Citing North Korea’s growing nuclear and ballistic missile threat, the Trump administration is moving to vastly expand the problem-plagued homeland missile defense system despite warnings that the planned upgrades may not succeed.
Immediate plans call for building two $1-billion radar installations and adding 20 rocket interceptors to the 44 already deployed in underground silos at Ft. Greely in Alaska and at Vandenberg Air Force Base in California.
The Pentagon also is taking steps to launch new satellites to help each interceptor’s “kill vehicle” find, crash into and destroy incoming ballistic missiles high above the atmosphere.
The expected cost is about $10.2 billion over five years, on top of more than $40 billion already spent for the system. On Thursday, Congress passed a short-term government funding bill that includes $200 million to start preparing construction of additional missile silos in Alaska.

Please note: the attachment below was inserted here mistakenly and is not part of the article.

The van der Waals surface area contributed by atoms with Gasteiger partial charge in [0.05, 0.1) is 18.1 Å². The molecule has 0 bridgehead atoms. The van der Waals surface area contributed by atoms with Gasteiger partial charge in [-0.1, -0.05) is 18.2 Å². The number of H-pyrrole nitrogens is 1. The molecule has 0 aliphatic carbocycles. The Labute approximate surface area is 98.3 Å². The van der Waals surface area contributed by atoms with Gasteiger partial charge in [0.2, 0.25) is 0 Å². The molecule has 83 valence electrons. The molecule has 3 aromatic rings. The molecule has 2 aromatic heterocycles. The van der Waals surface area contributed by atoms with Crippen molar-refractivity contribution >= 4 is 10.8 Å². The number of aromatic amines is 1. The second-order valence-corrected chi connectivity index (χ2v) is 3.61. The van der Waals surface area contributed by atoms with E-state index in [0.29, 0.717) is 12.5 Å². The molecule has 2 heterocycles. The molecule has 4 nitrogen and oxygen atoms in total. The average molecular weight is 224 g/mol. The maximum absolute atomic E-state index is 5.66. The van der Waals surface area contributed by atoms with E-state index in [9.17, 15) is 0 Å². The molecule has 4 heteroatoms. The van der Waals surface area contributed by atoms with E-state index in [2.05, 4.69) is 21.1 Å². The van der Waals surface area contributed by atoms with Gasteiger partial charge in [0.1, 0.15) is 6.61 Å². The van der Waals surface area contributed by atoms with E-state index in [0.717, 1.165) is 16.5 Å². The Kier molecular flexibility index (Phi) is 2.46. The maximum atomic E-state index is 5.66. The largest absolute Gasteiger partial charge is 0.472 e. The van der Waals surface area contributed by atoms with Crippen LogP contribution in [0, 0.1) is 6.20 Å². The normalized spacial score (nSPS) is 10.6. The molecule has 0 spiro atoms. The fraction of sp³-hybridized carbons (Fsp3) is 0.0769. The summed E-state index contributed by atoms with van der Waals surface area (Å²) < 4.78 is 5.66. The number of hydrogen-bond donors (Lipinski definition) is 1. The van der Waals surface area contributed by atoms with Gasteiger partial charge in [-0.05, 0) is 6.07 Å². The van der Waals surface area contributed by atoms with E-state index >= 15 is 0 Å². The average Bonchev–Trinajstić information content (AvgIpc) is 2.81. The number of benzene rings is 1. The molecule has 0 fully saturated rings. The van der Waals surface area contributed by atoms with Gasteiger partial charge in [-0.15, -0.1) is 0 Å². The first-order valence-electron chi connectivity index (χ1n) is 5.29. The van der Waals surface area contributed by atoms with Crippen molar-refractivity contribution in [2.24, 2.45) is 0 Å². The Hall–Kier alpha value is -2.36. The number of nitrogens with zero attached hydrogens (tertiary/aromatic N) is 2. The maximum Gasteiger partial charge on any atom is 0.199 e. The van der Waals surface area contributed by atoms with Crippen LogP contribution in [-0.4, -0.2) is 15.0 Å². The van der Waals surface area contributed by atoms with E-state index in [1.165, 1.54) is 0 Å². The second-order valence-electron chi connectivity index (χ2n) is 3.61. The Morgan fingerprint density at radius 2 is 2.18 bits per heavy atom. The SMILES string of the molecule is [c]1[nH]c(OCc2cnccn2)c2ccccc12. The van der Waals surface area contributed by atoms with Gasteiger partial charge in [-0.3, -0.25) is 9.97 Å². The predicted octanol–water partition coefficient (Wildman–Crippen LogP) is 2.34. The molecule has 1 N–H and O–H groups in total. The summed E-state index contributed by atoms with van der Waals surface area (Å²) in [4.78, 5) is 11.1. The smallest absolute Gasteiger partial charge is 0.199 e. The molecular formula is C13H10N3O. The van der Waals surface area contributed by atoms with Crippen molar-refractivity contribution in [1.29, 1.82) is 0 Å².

But government reports and interviews with technical experts suggest the planned upgrades, including a redesigned kill vehicle, are unlikely to protect the United States from a limited-scale ballistic missile attack, the system’s stated mission.
One concern is the administration’s rush to expand the system.
The first new radar is scheduled to be made operational in 2020 before any flight testing is conducted. And the first set of redesigned kill vehicles will be installed in late 2021 — following just one flight test of a prototype. All the new interceptors and kill vehicles are supposed to be in place by the end of 2023.